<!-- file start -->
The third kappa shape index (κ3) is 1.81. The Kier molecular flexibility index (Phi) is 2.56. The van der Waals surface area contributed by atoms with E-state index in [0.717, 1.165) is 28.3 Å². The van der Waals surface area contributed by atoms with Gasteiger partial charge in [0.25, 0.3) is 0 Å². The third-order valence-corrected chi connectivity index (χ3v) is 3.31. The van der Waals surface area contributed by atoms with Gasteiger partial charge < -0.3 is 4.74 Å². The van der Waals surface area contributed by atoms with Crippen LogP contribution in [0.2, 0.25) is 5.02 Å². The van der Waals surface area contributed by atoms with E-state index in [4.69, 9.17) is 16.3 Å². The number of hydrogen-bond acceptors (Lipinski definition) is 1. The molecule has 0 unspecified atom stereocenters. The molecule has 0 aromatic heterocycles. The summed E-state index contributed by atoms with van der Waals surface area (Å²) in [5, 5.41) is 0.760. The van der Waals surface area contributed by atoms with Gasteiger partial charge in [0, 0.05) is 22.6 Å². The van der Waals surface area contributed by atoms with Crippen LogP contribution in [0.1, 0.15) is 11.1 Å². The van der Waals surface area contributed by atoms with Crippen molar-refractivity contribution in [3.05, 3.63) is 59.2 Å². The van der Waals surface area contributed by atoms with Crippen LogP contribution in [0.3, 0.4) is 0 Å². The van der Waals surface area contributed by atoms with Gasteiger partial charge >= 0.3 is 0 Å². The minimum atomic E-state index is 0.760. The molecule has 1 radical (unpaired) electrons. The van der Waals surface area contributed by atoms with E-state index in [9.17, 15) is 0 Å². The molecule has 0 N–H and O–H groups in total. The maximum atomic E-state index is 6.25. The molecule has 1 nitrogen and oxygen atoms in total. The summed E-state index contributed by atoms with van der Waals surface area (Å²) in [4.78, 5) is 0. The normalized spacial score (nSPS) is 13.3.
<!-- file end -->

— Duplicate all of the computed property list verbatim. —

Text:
The third kappa shape index (κ3) is 1.81. The Kier molecular flexibility index (Phi) is 2.56. The van der Waals surface area contributed by atoms with E-state index in [0.717, 1.165) is 28.3 Å². The van der Waals surface area contributed by atoms with Gasteiger partial charge in [0.25, 0.3) is 0 Å². The third-order valence-corrected chi connectivity index (χ3v) is 3.31. The van der Waals surface area contributed by atoms with Gasteiger partial charge < -0.3 is 4.74 Å². The van der Waals surface area contributed by atoms with Crippen LogP contribution in [0.2, 0.25) is 5.02 Å². The van der Waals surface area contributed by atoms with E-state index in [4.69, 9.17) is 16.3 Å². The number of hydrogen-bond acceptors (Lipinski definition) is 1. The molecule has 0 unspecified atom stereocenters. The molecule has 0 aromatic heterocycles. The summed E-state index contributed by atoms with van der Waals surface area (Å²) in [5, 5.41) is 0.760. The van der Waals surface area contributed by atoms with Gasteiger partial charge in [0, 0.05) is 22.6 Å². The van der Waals surface area contributed by atoms with Crippen LogP contribution in [0.1, 0.15) is 11.1 Å². The van der Waals surface area contributed by atoms with Crippen molar-refractivity contribution in [3.05, 3.63) is 59.2 Å². The van der Waals surface area contributed by atoms with Crippen LogP contribution in [0.3, 0.4) is 0 Å². The van der Waals surface area contributed by atoms with Gasteiger partial charge >= 0.3 is 0 Å². The minimum atomic E-state index is 0.760. The molecule has 1 radical (unpaired) electrons. The van der Waals surface area contributed by atoms with E-state index in [9.17, 15) is 0 Å². The molecule has 0 N–H and O–H groups in total. The maximum atomic E-state index is 6.25. The molecule has 1 nitrogen and oxygen atoms in total. The summed E-state index contributed by atoms with van der Waals surface area (Å²) in [4.78, 5) is 0. The normalized spacial score (nSPS) is 13.3.